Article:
Its growth was the best indicator of the complexity of an economic system: people moved further and further away from the production of what they needed —food, above all— and began to obtain it through complicated chains of large producers and various intermediaries ( see chapter 14).

It was a sample of what, already then, some began to call "post-industrial society": the title, as we know, would not do it justice.

Employees of a Huawei factory in Chongqing, China. VCG (Getty Images)

One of the problems with the expansion of “services” was the elusiveness of their result: there were more and more workers whose product was not clear.

For centuries what a worker made was visible, palpable;

even if he didn't control it, at least he saw it.

In those days, everything was often sunk on a computer screen or a stack of papers or a few words or a sale.

The bureaucracy—public, private—had grown enormously.

And it always managed to seem necessary: ​​years before, a Mr. Cyril Parkinson had enunciated his "law", which said that "work inevitably expands to fill the time available", that is: that bureaucracies created tasks that only served to justify their existence. .

“A world without teachers and dock workers and garbage collectors and nurses would soon be in trouble.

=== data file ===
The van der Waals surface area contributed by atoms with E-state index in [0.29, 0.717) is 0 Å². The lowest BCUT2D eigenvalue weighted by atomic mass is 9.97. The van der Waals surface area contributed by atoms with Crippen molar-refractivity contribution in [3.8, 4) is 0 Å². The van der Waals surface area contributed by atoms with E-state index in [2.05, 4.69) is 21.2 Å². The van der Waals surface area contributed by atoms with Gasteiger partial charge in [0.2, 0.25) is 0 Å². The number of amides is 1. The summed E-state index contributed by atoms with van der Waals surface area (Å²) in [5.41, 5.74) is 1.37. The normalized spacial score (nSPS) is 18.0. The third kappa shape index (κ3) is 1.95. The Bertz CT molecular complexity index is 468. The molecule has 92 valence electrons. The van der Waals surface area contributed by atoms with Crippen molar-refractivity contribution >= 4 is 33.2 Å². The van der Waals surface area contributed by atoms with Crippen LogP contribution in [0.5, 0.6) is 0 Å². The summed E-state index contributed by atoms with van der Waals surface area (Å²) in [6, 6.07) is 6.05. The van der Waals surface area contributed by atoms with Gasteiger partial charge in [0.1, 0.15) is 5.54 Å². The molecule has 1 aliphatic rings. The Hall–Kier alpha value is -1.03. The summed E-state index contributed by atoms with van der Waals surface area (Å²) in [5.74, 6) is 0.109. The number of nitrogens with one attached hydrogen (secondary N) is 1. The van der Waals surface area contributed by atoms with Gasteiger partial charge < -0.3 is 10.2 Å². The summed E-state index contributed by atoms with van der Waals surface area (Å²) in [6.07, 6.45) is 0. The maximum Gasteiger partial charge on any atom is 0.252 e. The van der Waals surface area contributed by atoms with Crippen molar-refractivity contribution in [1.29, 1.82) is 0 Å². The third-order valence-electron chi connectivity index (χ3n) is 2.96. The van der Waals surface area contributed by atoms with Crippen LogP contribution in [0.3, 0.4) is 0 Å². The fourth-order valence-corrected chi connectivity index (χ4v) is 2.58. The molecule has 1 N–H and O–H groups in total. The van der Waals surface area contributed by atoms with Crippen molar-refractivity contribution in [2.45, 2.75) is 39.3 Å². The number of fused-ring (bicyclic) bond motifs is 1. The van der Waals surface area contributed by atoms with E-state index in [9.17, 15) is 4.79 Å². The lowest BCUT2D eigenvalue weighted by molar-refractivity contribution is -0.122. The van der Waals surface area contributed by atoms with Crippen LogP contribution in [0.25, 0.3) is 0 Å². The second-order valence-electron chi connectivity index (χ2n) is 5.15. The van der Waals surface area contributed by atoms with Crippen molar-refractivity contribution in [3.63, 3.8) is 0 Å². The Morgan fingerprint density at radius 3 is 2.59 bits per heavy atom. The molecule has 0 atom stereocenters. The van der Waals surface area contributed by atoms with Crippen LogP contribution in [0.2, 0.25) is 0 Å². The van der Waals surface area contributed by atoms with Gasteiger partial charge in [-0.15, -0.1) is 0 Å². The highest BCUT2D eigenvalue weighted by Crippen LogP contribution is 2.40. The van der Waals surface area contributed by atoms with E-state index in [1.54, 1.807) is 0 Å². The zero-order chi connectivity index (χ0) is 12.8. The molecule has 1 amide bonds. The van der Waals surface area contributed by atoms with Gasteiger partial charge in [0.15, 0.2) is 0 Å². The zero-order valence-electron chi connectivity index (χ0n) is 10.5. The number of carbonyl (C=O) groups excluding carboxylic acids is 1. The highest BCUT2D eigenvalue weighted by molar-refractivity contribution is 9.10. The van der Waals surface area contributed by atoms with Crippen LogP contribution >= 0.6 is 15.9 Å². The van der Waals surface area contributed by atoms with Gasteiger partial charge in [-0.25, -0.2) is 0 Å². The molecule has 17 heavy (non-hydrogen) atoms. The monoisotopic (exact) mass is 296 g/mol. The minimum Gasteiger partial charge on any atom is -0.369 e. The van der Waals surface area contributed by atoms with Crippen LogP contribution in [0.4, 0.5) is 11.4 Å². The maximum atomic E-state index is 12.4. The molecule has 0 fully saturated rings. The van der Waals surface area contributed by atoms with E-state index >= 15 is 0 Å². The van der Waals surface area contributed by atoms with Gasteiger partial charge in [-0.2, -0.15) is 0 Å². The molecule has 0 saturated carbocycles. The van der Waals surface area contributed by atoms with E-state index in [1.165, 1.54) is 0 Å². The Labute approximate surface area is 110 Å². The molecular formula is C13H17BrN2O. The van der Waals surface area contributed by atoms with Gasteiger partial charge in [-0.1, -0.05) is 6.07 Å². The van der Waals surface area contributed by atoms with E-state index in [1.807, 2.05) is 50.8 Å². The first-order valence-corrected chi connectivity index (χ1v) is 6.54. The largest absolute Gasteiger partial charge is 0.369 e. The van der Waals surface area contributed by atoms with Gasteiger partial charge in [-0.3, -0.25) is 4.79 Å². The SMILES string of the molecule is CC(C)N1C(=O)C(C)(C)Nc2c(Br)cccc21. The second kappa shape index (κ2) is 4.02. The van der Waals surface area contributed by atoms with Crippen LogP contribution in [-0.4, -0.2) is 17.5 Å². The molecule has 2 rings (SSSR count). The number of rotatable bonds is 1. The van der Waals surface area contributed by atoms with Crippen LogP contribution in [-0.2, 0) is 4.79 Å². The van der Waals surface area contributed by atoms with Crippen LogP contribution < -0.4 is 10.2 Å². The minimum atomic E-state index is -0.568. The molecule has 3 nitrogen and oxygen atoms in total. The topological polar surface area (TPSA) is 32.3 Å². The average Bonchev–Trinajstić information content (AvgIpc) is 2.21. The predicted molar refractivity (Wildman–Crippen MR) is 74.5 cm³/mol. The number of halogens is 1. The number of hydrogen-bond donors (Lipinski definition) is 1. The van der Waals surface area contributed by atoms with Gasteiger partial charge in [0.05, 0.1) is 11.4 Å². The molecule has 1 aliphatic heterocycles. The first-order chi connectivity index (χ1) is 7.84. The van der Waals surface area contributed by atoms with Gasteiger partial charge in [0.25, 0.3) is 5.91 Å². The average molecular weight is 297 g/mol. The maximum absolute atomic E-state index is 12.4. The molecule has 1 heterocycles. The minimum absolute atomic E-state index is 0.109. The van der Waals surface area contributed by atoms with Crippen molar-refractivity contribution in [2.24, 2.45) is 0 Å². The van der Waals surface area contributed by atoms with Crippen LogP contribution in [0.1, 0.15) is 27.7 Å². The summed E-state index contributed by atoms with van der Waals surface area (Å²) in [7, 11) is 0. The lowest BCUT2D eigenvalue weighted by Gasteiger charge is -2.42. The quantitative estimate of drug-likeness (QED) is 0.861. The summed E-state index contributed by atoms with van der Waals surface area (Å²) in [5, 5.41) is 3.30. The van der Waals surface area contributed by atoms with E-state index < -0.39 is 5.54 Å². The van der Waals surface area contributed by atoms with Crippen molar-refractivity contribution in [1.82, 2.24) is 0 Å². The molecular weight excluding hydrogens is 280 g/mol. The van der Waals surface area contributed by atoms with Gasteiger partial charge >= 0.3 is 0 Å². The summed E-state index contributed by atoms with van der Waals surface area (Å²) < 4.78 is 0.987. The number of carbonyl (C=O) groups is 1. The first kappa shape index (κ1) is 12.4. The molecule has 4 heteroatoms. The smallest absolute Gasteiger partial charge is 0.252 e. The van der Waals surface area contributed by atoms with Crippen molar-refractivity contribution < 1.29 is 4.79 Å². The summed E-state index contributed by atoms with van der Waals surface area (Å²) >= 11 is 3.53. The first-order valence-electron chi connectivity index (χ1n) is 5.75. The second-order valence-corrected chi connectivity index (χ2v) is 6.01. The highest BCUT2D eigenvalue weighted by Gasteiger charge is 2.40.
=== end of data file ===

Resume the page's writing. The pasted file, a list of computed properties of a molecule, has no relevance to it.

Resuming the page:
But it is not entirely clear how humanity would suffer if all financial CEOs, lobbyists, public relations, notaries, actuaries, telemarketers or legal consultants disappeared in a similar way”, wrote an agitator in those days.

It was too noticeable that many jobs basically served to ensure that these people received a salary and survive and support the maintenance of the system that supported them — and also to keep them busy, considering that people without work are a political and moral danger and all those things .

From the point of view of the workers, the worst thing was the feeling of uselessness of what they did.

Or rather, of a single bitter utility:

All of which boiled down to one question: “Would you really do this if you didn't need this money?”

The answer divided society into two little-recognized but radically different classes: those who only worked to survive, those who did work that excited them.

It was not easy to know how many people each one made up, but there were clues: one of those large companies that tried to improve the productivity of the staff of large companies carried out a global survey every year for that.

One of their questions to employees was whether they felt enthusiasm and dedication for what they did in their jobs, since "engaged employees care about their work and the performance of the company and feel that their effort makes a difference," the report explained. .

The result was eloquent: in those years, in the world,

four out of five respondents answered no.

In other words, 80 percent of the workers were not interested in the tasks to which they spent eight or ten hours every day of their lives.

A domestic worker cleans the dust in one of the houses where she works.